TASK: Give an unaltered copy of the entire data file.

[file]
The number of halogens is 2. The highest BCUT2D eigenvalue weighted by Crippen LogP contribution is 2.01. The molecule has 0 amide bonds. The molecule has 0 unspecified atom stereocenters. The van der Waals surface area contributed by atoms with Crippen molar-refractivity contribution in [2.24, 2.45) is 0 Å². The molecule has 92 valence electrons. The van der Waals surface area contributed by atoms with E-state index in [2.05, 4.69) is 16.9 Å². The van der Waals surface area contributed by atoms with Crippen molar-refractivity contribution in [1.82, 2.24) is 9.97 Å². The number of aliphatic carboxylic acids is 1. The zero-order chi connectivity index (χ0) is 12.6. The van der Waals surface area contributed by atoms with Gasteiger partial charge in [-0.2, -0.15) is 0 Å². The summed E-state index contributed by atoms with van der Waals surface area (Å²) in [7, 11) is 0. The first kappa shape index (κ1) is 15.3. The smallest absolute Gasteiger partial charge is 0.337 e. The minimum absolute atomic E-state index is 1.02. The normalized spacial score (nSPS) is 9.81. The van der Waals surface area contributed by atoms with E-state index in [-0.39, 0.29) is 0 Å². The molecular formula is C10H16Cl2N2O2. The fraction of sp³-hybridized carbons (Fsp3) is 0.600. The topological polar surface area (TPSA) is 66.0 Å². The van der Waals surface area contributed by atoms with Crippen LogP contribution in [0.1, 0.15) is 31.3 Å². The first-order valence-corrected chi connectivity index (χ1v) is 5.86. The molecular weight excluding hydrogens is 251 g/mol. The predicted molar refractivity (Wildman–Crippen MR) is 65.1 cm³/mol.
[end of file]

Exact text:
The number of halogens is 2. The highest BCUT2D eigenvalue weighted by Crippen LogP contribution is 2.01. The molecule has 0 amide bonds. The molecule has 0 unspecified atom stereocenters. The van der Waals surface area contributed by atoms with Crippen molar-refractivity contribution in [2.24, 2.45) is 0 Å². The molecule has 92 valence electrons. The van der Waals surface area contributed by atoms with E-state index in [2.05, 4.69) is 16.9 Å². The van der Waals surface area contributed by atoms with Crippen molar-refractivity contribution in [1.82, 2.24) is 9.97 Å². The number of aliphatic carboxylic acids is 1. The zero-order chi connectivity index (χ0) is 12.6. The van der Waals surface area contributed by atoms with Gasteiger partial charge in [-0.2, -0.15) is 0 Å². The summed E-state index contributed by atoms with van der Waals surface area (Å²) in [7, 11) is 0. The first kappa shape index (κ1) is 15.3. The smallest absolute Gasteiger partial charge is 0.337 e. The minimum absolute atomic E-state index is 1.02. The normalized spacial score (nSPS) is 9.81. The van der Waals surface area contributed by atoms with E-state index in [-0.39, 0.29) is 0 Å². The molecular formula is C10H16Cl2N2O2. The fraction of sp³-hybridized carbons (Fsp3) is 0.600. The topological polar surface area (TPSA) is 66.0 Å². The van der Waals surface area contributed by atoms with Crippen LogP contribution in [0.1, 0.15) is 31.3 Å². The first-order valence-corrected chi connectivity index (χ1v) is 5.86. The molecular weight excluding hydrogens is 251 g/mol. The predicted molar refractivity (Wildman–Crippen MR) is 65.1 cm³/mol.